Sir John Strachey, in his "India," put the cost of the Indian irrigating works up to that time at 320,000,000 rupees (present exchange value of rupee about 33 cents), and adds that the estimated value of the produce of the lands irrigated by works constructed by the government was in 1892 more than 550,000,000 rupees. These works after their construction are not only self-supporting through the charges made for the water distributed, but produce in addition to the annual expenditures a net return of about 54 per cent on their cost. In Ceylon the colonial government has recently taken up the work of reconstruction of ancient irrigation tanks and the construction of new irrigating works, and by this process it is expected that large additions will be made to the productive area of the island. The irrigating system of India is described by Sir John Strachey as follows:
"In India the very existence of the people depends upon the regular occurrence of the periodical rains, and when they fail through a wide tract of country, and, still worse, when they fail in successive years, the consequences are terrible. The greater part of India is liable periodically to this danger, but the country is so vast that it never happens that all parts of it suffer at the same time. Improvements in the economic condition of the people, and especially more diversity of occupation, can alone bring complete safeguards and render general famine, in its extremest form, through a great tract of country impossible. But this must be a long and gradual process. Meanwhile it has been found by experience that although the entire prevention of famines, the most destructive of all calamities, is beyond the power of any government, we can do much to mitigate them by removing obstacles which hinder commercial intercourse, and which diminish the productiveness of the land. The instruments by which we can do this are roads, railways, and canals.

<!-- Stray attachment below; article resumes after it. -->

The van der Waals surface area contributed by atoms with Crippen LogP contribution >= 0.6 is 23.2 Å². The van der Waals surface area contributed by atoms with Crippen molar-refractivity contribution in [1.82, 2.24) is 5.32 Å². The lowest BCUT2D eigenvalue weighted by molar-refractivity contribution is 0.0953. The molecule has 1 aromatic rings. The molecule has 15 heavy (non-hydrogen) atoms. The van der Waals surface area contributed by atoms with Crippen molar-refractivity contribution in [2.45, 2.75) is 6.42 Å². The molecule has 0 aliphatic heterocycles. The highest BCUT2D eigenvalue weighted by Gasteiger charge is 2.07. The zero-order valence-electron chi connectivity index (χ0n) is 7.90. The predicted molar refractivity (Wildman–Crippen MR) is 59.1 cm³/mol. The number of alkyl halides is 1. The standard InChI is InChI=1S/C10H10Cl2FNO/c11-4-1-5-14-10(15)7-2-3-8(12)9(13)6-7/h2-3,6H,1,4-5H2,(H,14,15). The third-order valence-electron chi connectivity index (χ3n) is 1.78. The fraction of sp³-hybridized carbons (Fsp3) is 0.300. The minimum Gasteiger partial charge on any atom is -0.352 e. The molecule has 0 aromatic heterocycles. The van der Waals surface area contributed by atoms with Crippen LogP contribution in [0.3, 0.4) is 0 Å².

IRRIGATION CONSTANTLY REQUIRED IN PARTS OF INDIA.
"In northern India, even in good seasons, artificial irrigation is a necessity for the successful cultivation of many of the more valuable crops, and when there is a general failure of the periodical rains there is no other means by which drought and scarcity can be prevented. A large portion of northern India is now protected by canals of greater magnitude than exist in any other country of the world. *